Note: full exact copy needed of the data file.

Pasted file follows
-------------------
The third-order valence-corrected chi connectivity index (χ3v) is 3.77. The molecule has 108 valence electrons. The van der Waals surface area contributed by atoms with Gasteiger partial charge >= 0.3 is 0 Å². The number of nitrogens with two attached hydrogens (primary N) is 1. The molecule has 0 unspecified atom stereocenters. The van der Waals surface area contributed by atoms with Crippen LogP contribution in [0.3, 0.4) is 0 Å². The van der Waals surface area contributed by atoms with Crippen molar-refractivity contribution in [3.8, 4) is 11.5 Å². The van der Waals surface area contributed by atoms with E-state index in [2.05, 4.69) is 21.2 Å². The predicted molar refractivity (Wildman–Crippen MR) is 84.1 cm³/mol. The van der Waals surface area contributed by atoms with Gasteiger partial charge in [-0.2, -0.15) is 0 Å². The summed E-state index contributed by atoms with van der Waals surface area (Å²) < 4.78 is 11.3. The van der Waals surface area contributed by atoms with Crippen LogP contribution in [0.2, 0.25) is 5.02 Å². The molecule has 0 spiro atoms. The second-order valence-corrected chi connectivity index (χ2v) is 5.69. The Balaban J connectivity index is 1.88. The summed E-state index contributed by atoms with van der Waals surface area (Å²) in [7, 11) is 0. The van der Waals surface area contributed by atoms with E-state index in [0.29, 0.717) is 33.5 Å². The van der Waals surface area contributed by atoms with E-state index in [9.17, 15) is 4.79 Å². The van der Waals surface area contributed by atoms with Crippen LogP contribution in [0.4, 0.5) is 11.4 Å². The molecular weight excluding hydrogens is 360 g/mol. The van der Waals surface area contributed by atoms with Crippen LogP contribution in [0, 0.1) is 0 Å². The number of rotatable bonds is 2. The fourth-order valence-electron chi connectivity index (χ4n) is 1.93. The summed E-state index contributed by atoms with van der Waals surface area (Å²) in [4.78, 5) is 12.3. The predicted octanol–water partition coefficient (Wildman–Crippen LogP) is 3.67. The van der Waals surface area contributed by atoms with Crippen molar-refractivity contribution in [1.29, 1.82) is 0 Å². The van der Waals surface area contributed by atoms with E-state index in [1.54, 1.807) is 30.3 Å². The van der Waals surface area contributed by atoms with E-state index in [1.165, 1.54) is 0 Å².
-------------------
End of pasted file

The third-order valence-corrected chi connectivity index (χ3v) is 3.77. The molecule has 108 valence electrons. The van der Waals surface area contributed by atoms with Gasteiger partial charge >= 0.3 is 0 Å². The number of nitrogens with two attached hydrogens (primary N) is 1. The molecule has 0 unspecified atom stereocenters. The van der Waals surface area contributed by atoms with Crippen LogP contribution in [0.3, 0.4) is 0 Å². The van der Waals surface area contributed by atoms with Crippen molar-refractivity contribution in [3.8, 4) is 11.5 Å². The van der Waals surface area contributed by atoms with E-state index in [2.05, 4.69) is 21.2 Å². The predicted molar refractivity (Wildman–Crippen MR) is 84.1 cm³/mol. The van der Waals surface area contributed by atoms with Gasteiger partial charge in [-0.2, -0.15) is 0 Å². The summed E-state index contributed by atoms with van der Waals surface area (Å²) < 4.78 is 11.3. The van der Waals surface area contributed by atoms with Crippen LogP contribution in [0.2, 0.25) is 5.02 Å². The molecule has 0 spiro atoms. The second-order valence-corrected chi connectivity index (χ2v) is 5.69. The Balaban J connectivity index is 1.88. The summed E-state index contributed by atoms with van der Waals surface area (Å²) in [7, 11) is 0. The van der Waals surface area contributed by atoms with E-state index in [0.29, 0.717) is 33.5 Å². The van der Waals surface area contributed by atoms with E-state index in [9.17, 15) is 4.79 Å². The van der Waals surface area contributed by atoms with Crippen LogP contribution in [0.4, 0.5) is 11.4 Å². The molecular weight excluding hydrogens is 360 g/mol. The van der Waals surface area contributed by atoms with Crippen LogP contribution in [0, 0.1) is 0 Å². The number of rotatable bonds is 2. The fourth-order valence-electron chi connectivity index (χ4n) is 1.93. The summed E-state index contributed by atoms with van der Waals surface area (Å²) in [4.78, 5) is 12.3. The predicted octanol–water partition coefficient (Wildman–Crippen LogP) is 3.67. The van der Waals surface area contributed by atoms with Crippen molar-refractivity contribution in [1.29, 1.82) is 0 Å². The van der Waals surface area contributed by atoms with E-state index in [1.54, 1.807) is 30.3 Å². The van der Waals surface area contributed by atoms with E-state index in [1.165, 1.54) is 0 Å².